A Meta-analysis of Surgical Versus Nonsurgical Treatment of Primary Patella Dislocation

Gherardo Pagliazzi, Francesca Napoli, Davide Previtali, Giuseppe Filardo, Stefano Zaffagnini, Christian Candrian

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Abstract

PURPOSE: To compare outcomes after surgery versus nonsurgical treatment in the management of primary lateral patellar dislocation (LPD) through a meta-analysis of randomized controlled trials (RCTs) in terms of redislocation rate and clinical outcome, investigating both short-term (<6 years) functional recovery and overall benefit over time (>6 years).

METHODS: A systematic search of the literature was performed in November 2018. Risk of bias and quality of evidence were evaluated according to the Cochrane guidelines. RCTs investigating differences between surgery and nonsurgical treatment in primary LPD were included. The outcomes evaluated were redislocation rate, reinterventions, and Kujala score at short-, mid-, and long-term follow-up, with subanalyses for the pediatric population.

RESULTS: We included 510 patients from 10 RCTs in the meta-analysis. Redislocation rate was 0.40 (0.25 to 0.66; P < .001) and 0.58 (0.29 to 1.15; P = .12) at the short- and mid-term follow-ups, respectively, and the risk ratio for the need for further operations at 6 to 9 months' follow-up was 0.14 (0.02 to 1.03; P = .05), all favoring surgery. Concerning the Kujala score, an advantage of the surgical approach of 10.2 points (1.6 to 18.7; P = .02) at short-term follow-up was seen, whereas long-term follow-up results were similar between the groups. The subanalysis of the pediatric population at heterogeneous follow-up confirmed a lower risk of recurrence in surgery, with a risk ratio of 0.60 (0.26 to 1.37; P = .22), although not significant.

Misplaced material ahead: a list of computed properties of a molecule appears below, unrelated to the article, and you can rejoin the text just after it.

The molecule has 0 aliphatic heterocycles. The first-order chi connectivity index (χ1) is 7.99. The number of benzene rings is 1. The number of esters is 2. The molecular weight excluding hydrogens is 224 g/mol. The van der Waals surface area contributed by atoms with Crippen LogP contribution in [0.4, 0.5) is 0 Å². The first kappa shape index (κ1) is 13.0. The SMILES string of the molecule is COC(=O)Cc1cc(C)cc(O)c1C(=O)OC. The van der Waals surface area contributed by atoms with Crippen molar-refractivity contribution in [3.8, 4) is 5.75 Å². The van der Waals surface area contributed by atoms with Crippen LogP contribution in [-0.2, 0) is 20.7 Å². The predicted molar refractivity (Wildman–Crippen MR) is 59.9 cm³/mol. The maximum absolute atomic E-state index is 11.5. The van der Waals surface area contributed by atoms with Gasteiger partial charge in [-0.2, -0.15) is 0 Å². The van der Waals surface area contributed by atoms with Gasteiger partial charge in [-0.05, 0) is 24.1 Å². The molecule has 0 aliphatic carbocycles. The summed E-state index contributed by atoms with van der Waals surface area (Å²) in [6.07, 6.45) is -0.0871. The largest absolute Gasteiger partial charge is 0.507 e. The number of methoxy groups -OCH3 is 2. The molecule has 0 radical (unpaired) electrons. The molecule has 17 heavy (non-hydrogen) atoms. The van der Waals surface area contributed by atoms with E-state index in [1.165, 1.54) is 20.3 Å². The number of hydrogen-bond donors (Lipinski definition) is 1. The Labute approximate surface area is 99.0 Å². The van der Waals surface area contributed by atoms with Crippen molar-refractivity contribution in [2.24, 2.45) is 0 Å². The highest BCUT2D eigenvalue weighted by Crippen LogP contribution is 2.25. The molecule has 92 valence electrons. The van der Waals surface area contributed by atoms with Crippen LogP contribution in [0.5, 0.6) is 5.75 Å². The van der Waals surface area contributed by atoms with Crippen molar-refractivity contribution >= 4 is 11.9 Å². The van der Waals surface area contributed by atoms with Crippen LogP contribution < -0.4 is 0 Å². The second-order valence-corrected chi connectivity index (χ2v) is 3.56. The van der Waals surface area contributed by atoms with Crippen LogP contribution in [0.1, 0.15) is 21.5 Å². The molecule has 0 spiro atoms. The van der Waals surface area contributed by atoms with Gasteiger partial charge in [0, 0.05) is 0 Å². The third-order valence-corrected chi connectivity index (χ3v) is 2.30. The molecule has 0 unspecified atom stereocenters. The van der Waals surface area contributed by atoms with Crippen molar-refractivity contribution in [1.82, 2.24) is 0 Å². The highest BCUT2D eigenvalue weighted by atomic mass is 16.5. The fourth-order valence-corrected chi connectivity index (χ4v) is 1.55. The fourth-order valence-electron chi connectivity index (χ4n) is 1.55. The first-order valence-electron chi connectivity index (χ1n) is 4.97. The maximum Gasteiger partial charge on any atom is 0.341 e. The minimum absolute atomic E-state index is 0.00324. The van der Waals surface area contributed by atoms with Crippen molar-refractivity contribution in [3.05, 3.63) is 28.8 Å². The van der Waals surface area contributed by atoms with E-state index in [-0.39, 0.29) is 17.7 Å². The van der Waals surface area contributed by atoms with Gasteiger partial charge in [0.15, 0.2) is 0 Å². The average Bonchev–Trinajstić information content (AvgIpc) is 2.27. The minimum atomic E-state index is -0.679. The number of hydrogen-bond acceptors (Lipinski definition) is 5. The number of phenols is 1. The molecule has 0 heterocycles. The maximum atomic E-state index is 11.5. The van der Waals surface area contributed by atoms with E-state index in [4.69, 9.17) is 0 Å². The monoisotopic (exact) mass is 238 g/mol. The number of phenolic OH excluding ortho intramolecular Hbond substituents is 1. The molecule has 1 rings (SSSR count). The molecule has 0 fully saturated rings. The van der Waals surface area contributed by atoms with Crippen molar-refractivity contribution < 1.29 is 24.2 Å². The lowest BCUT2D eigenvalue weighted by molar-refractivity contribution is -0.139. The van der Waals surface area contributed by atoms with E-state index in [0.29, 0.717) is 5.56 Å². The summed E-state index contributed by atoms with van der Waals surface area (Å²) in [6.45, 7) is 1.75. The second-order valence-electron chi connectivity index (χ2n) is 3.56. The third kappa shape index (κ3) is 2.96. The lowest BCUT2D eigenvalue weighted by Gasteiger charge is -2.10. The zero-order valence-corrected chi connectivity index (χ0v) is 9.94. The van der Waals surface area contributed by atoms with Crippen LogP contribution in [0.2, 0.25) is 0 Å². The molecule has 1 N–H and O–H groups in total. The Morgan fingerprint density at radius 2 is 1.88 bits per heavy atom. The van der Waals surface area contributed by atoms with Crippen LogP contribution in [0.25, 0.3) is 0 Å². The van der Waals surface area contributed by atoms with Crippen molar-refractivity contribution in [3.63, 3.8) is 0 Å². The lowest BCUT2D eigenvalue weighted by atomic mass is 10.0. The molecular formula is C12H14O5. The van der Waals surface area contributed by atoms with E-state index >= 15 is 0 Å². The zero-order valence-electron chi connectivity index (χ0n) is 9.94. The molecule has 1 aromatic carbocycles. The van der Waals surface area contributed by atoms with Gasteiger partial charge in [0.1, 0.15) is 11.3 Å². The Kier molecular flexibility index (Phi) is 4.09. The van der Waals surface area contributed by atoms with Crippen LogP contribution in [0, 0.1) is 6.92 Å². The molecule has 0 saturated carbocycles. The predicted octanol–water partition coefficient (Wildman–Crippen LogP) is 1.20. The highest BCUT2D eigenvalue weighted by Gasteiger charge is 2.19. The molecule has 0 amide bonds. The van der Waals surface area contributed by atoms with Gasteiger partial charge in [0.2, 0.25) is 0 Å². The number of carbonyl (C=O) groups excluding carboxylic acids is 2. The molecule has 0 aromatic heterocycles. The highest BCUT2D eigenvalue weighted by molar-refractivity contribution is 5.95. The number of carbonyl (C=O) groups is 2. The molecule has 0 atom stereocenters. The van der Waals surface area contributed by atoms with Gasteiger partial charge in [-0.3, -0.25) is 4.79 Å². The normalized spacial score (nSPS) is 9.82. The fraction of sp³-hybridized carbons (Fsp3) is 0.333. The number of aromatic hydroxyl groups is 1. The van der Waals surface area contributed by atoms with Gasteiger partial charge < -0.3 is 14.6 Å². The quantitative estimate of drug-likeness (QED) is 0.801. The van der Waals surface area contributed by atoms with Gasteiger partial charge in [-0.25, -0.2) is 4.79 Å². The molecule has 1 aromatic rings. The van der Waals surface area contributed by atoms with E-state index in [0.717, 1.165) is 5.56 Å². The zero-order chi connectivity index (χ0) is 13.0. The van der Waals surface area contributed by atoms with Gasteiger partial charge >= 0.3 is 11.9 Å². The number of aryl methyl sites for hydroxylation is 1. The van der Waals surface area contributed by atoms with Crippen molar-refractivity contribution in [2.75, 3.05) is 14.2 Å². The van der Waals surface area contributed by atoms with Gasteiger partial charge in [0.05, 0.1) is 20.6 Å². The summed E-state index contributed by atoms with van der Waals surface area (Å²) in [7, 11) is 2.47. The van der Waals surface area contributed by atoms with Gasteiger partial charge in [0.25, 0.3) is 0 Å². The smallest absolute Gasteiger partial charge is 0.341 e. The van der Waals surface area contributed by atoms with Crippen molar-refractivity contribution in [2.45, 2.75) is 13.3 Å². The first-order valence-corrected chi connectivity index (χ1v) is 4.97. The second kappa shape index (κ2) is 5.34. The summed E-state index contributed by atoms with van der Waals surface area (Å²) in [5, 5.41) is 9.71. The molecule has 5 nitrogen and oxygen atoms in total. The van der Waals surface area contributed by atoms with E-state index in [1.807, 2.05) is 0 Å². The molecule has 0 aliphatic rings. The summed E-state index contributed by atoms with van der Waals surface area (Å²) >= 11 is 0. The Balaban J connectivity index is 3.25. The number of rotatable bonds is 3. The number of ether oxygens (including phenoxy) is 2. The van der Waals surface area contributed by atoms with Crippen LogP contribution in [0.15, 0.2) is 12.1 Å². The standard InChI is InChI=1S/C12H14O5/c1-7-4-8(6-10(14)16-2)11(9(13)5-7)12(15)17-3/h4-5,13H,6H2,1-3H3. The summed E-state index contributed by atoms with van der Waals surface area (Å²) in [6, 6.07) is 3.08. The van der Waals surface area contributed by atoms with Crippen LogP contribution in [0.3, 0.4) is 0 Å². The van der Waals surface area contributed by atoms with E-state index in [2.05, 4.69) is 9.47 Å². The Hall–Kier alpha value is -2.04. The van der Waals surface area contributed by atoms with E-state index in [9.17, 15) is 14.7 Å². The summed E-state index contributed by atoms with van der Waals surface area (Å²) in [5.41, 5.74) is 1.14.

CONCLUSION: The literature documents a low number of high-level trials. The meta-analysis of RCTs underlined that the redislocation rate is higher with the nonsurgical approach compared with the surgical one. Moreover, when looking at the clinical outcome, more favorable findings were found with the surgical approach up to 6 years, whereas results seems to be similar at a longer follow-up after either surgical or nonsurgical treatment of primary LPD.

LEVEL OF EVIDENCE: II, meta-analysis of level I and level II randomized clinical trials.

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